Free at Last
Pamela Goodwin has decided that living in a tent is preferable to seeking peaceful enjoyment in Upton public housing where she experienced bullying and hostile environment harassment.
Goodwin is an advocate for tenants' rights who has also been fighting for her own rights in the public housing in Upton, Mass. She is a bright, energetic person whose knowledge of rules and regulations often exceeds that of the government officials and experts.
Slander, bullying, mobbing, and refusal to provide reasonable accommodations and assure peaceful enjoyment have been unrelenting assaults on her health and well-being. To add injury to insult, a tree fell on and destroyed her car parked in the lot used by tenants of the housing authority.
All the harassment and allegedly improper actions of management and the housing authority seem to have been focused on getting rid of Goodwin. Pamela said that "Witnesses heard at the appeal hearing before the Board of Commissioners that [I was offered a deal that] I would owe nothing, and would get a good review of my last five years' residency if I simply agreed to leave." She reported that the pilot DHCD attorney representing the housing authority had offered to forgive all claims of past due rent if Goodwin would leave. People familiar with the situation in Upton have asserted that the management does not do a professional and competent job.
Pamela has tried every possible state agency and avenue for help, fair play, and justice, but without success. Her experiences point to a major failure of the social service network and housing system in the Commonwealth, because they just don't always provide support and justice for the poor, the elderly, or the disabled. She has decided to move out of Upton to escape the constant harassment and danger and prefers to live in her car or a tent, camping out at least for the summer.
Pamela has retreated, but she has not been defeated. Her struggle for fair and appropriate responses, including for reasonable accommodation requests, demonstrated the failure of all the offices and agencies that we should be able to rely on. This makes even more urgent our efforts to create new, effective protections and remedies. Pamela is a trail-blazer who should be honored for her efforts.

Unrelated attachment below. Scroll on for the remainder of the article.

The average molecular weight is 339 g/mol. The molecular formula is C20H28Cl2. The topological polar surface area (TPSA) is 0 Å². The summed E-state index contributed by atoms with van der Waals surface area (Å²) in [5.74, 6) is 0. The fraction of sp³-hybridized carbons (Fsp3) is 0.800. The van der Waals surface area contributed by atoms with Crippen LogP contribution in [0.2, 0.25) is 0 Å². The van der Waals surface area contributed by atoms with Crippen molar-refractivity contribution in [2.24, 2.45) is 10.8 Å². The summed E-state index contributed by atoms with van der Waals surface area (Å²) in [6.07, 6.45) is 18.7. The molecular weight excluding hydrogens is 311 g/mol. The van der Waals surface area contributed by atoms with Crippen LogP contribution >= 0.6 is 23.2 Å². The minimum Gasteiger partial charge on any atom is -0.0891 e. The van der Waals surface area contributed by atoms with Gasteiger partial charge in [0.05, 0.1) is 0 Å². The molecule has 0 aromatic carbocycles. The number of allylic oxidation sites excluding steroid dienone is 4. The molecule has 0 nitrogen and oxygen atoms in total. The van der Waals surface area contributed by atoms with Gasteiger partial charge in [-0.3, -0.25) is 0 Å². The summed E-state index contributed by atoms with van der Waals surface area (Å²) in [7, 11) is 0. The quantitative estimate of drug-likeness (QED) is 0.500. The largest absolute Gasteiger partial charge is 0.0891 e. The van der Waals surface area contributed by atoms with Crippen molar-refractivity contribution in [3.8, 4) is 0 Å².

Annette Duke, an attorney at Mass Law Reform Institute and Sara Byrnes of the Mel King Institute hosted an online session on Tuesday, July 31, where Pamela Goodwin presented feedback on a Mel King training on housing regulations. The next day, she was setting up a tent.
Building Strength: Charter Street Tenant Association in Salem
Calvin Young is the President of the Charter Street Tenant Association (CSTA) in Salem. Charter Street is a public housing residence in the heart of Salem that has many artists, musicians, and writers whom he sees as a catalyst for residents to come together in community activities. He is working closely with management to focus on issues of importance to residents, and the CSTA supports residents seeking their rights from management. They have joined the Mass Union of Public Housing Tenants, and are working on establishing a non-profit, 501(c)3 organization. Calvin has ambitious plans for the CSTA, including getting training for the board, and then creating and representing a network of other public housing developments in Salem. The CSTA has started to do surveys of the tenants to better understand their needs and concerns. CSTAA’s safety survey is completed with 24 tenants responding. About 60% had suffered abuse or witnessed abuse and about 60% found that the homeless people residing in the building was a problem.
Calvin Young wrote,
"The journey to attain the goal [of eliminating bullying and homeless people in the building] is based [on building a strong community—not on what the Salem Housing Authority can do for the tenants, but, rather, on what tenants together can do for themselves with a supportive SHA."